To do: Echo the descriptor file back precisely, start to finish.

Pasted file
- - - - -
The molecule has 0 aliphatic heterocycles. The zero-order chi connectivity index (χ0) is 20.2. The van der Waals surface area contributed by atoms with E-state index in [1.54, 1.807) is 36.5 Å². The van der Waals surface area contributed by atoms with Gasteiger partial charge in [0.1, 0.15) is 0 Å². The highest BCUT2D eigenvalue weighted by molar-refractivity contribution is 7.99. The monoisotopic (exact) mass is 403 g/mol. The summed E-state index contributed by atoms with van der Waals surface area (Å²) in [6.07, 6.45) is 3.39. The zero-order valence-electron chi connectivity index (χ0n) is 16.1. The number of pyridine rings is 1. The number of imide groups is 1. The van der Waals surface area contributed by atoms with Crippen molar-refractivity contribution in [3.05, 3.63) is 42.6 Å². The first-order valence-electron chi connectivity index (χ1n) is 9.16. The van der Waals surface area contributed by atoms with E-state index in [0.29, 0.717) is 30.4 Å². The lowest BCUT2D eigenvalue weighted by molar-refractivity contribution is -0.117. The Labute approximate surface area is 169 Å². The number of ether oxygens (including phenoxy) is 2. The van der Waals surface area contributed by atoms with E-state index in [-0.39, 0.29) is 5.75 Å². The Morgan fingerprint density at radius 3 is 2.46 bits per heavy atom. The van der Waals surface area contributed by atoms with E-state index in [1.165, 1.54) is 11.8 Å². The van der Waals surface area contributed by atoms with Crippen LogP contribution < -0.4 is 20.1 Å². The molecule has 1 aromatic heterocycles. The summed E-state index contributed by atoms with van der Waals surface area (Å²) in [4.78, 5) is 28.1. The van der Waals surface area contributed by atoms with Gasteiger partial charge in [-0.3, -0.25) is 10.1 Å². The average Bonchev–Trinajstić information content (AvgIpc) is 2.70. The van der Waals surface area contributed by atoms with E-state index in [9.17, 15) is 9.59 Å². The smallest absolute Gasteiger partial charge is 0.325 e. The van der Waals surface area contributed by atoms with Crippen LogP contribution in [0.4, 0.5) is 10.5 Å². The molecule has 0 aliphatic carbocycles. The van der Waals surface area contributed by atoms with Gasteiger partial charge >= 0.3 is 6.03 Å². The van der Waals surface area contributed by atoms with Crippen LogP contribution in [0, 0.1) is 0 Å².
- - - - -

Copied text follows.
The molecule has 0 aliphatic heterocycles. The zero-order chi connectivity index (χ0) is 20.2. The van der Waals surface area contributed by atoms with E-state index in [1.54, 1.807) is 36.5 Å². The van der Waals surface area contributed by atoms with Gasteiger partial charge in [0.1, 0.15) is 0 Å². The highest BCUT2D eigenvalue weighted by molar-refractivity contribution is 7.99. The monoisotopic (exact) mass is 403 g/mol. The summed E-state index contributed by atoms with van der Waals surface area (Å²) in [6.07, 6.45) is 3.39. The zero-order valence-electron chi connectivity index (χ0n) is 16.1. The number of pyridine rings is 1. The number of imide groups is 1. The van der Waals surface area contributed by atoms with Crippen molar-refractivity contribution in [3.05, 3.63) is 42.6 Å². The first-order valence-electron chi connectivity index (χ1n) is 9.16. The van der Waals surface area contributed by atoms with E-state index in [0.29, 0.717) is 30.4 Å². The lowest BCUT2D eigenvalue weighted by molar-refractivity contribution is -0.117. The Labute approximate surface area is 169 Å². The number of ether oxygens (including phenoxy) is 2. The van der Waals surface area contributed by atoms with E-state index in [-0.39, 0.29) is 5.75 Å². The Morgan fingerprint density at radius 3 is 2.46 bits per heavy atom. The van der Waals surface area contributed by atoms with E-state index in [1.165, 1.54) is 11.8 Å². The van der Waals surface area contributed by atoms with Crippen LogP contribution < -0.4 is 20.1 Å². The molecule has 1 aromatic heterocycles. The summed E-state index contributed by atoms with van der Waals surface area (Å²) in [4.78, 5) is 28.1. The van der Waals surface area contributed by atoms with Gasteiger partial charge in [-0.3, -0.25) is 10.1 Å². The average Bonchev–Trinajstić information content (AvgIpc) is 2.70. The van der Waals surface area contributed by atoms with E-state index in [9.17, 15) is 9.59 Å². The smallest absolute Gasteiger partial charge is 0.325 e. The van der Waals surface area contributed by atoms with Crippen LogP contribution in [0.4, 0.5) is 10.5 Å². The molecule has 0 aliphatic carbocycles. The van der Waals surface area contributed by atoms with Gasteiger partial charge >= 0.3 is 6.03 Å². The van der Waals surface area contributed by atoms with Crippen LogP contribution in [0, 0.1) is 0 Å².